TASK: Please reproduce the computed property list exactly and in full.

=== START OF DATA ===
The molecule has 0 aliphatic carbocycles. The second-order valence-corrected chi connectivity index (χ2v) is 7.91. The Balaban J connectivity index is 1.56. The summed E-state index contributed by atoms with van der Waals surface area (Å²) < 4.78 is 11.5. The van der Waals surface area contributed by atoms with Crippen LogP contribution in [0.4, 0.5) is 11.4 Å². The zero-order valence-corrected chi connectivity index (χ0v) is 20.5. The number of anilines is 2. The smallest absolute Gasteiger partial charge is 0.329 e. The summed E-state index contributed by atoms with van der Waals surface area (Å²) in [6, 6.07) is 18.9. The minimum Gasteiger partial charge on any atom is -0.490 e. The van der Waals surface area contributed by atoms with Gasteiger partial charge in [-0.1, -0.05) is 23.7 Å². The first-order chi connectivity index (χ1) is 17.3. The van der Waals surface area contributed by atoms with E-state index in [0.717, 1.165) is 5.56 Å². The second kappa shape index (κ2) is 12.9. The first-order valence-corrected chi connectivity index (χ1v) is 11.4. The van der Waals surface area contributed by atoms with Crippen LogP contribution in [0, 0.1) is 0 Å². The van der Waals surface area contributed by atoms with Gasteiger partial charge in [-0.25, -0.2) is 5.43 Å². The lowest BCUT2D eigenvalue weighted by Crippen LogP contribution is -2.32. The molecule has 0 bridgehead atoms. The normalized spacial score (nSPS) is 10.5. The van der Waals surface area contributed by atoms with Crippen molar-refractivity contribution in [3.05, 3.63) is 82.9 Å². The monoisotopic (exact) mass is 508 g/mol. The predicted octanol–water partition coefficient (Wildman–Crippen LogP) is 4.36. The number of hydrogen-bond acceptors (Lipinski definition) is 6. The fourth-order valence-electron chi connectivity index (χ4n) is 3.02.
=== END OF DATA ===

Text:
The molecule has 0 aliphatic carbocycles. The second-order valence-corrected chi connectivity index (χ2v) is 7.91. The Balaban J connectivity index is 1.56. The summed E-state index contributed by atoms with van der Waals surface area (Å²) < 4.78 is 11.5. The van der Waals surface area contributed by atoms with Crippen LogP contribution in [0.4, 0.5) is 11.4 Å². The zero-order valence-corrected chi connectivity index (χ0v) is 20.5. The number of anilines is 2. The smallest absolute Gasteiger partial charge is 0.329 e. The summed E-state index contributed by atoms with van der Waals surface area (Å²) in [6, 6.07) is 18.9. The minimum Gasteiger partial charge on any atom is -0.490 e. The van der Waals surface area contributed by atoms with Gasteiger partial charge in [-0.1, -0.05) is 23.7 Å². The first-order chi connectivity index (χ1) is 17.3. The van der Waals surface area contributed by atoms with E-state index in [0.717, 1.165) is 5.56 Å². The second kappa shape index (κ2) is 12.9. The first-order valence-corrected chi connectivity index (χ1v) is 11.4. The van der Waals surface area contributed by atoms with Crippen LogP contribution in [0, 0.1) is 0 Å². The van der Waals surface area contributed by atoms with Gasteiger partial charge in [-0.25, -0.2) is 5.43 Å². The lowest BCUT2D eigenvalue weighted by Crippen LogP contribution is -2.32. The molecule has 0 bridgehead atoms. The normalized spacial score (nSPS) is 10.5. The van der Waals surface area contributed by atoms with Crippen molar-refractivity contribution in [3.05, 3.63) is 82.9 Å². The monoisotopic (exact) mass is 508 g/mol. The predicted octanol–water partition coefficient (Wildman–Crippen LogP) is 4.36. The number of hydrogen-bond acceptors (Lipinski definition) is 6. The fourth-order valence-electron chi connectivity index (χ4n) is 3.02.